APRIL 2009

Analysis indicates no technical barrier for recycling plastic bottles made from plants

Following an extensive analysis of current technology, NatureWorks LLC concludes that automated systems being used today in the recycling industry are capable of sorting natural plastic bottles from other plastic bottles with an accuracy approaching 100 percent. This finding is significant because it demonstrates that there is no technological barrier to recycling bottles made from plants instead of oil.

“To become more sustainable, the packaging industry must lower the overall waste, energy consumed, and greenhouse gas emitted from the use of plastics, metals, and fibers,” said Steve Davies, NatureWorks director of communications and public affairs. “Demonstrating that natural plastic bottles can be brought seamlessly into the recycling stream through the use of automated sorting equipment available today is a major finding and another step towards greater sustainability.”

During the past two years, NatureWorks has surveyed equipment manufacturers that have systems with the potential to sort biopolymers from such other plastics as PET, HDPE, PVC, and PS. These sorting systems are usually based on one or more of the following technologies: infrared, ultraviolet, x-ray, color identification, and laser. NatureWorks has identified a dozen companies offering systems than can potentially sort bioresins and has worked closely with three to ascertain actual sorting accuracies.

Titech demonstrated the ability of its near-infrared sorting systems to eject concentrated amounts of NatureWorks Ingeo natural plastic in a PET sorting operation. Sorting efficiency in a single pass was found to be a minimum of 97.5 percent accurate. This result is consistent with sorting efficiencies for other materials the equipment ejects as contaminants or passes through as desired streams.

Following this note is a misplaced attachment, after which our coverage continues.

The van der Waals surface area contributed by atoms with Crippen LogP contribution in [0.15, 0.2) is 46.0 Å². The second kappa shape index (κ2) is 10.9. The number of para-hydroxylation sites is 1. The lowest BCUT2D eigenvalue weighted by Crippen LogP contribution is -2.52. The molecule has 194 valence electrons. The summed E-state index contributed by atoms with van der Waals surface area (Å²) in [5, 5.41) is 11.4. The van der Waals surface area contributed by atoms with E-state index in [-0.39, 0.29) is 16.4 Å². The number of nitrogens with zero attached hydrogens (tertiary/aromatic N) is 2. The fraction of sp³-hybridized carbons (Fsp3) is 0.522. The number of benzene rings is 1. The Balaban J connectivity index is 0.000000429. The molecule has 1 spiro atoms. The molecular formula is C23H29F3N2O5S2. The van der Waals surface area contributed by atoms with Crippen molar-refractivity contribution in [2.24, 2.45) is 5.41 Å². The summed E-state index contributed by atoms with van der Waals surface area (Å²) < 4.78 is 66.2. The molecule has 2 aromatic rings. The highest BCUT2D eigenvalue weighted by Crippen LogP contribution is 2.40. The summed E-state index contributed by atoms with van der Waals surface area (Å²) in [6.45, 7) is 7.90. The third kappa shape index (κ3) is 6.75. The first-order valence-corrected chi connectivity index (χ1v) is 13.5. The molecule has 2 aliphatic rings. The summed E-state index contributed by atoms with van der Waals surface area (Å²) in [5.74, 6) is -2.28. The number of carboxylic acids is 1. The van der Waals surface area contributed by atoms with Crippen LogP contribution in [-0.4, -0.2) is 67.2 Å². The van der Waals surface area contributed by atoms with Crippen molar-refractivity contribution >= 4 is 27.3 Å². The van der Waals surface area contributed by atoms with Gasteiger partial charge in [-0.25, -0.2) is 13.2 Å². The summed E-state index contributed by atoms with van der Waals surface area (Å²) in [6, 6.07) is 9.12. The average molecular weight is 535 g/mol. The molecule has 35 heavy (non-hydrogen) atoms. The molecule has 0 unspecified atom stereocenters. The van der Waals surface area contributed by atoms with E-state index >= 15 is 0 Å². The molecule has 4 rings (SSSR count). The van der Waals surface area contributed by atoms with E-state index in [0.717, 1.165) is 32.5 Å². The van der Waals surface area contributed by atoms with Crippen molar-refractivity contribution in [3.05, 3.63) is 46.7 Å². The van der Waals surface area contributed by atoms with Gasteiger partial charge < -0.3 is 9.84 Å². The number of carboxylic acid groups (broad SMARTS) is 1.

Unisensor showed its laser technology was fully capable of sorting Ingeo flakes from desired PET flakes at efficiencies of 96 to 99 percent. This is consistent with other plastics considered contaminants in the PET flake stream.

MSS tested Ingeo natural plastic in its Aladdin near-infrared system. The test confirmed that Ingeo emits a unique polymeric signature. The test demonstrated that Ingeo comes up as “other plastics” in a system specifically designed to identify PET, PE and other plastics. The unique signature of Ingeo means that the equipment is programmable to identify Ingeo and sort with high accuracy.

WRAP, the internationally recognized not-for-profit company that helps individuals, businesses and local authorities to reduce waste, conducted a comprehensive assessment of its own. Published in June 2008, WRAP concluded in Domestic Mixed Plastics Packaging Waste Options that “Near-infrared (NIR) systems can effectively remove PLA bioplastic and carton board from a mixed packaging stream.”

“Accurate sorting is at the heart of making recycling an economically viable business because the recycling operation must be able to separate materials into pure streams – aluminum separated from steel or PET and HDPE plastics from other polymers,” Davies said. “Based on our own work and the analysis of WRAP, we know now that automated systems on the market today can sort natural plastics within industry accepted norms.”

A comprehensive overview of NatureWorks analysis of Ingeo bottles and automated sorting equipment can be downloaded from the company’s website under “Our Values & Views” at www.natureworksllc.com.

NatureWorks also publishes a newsletter covering developments of Ingeo bioresin and relevant industry developments — see their “News and Events” page.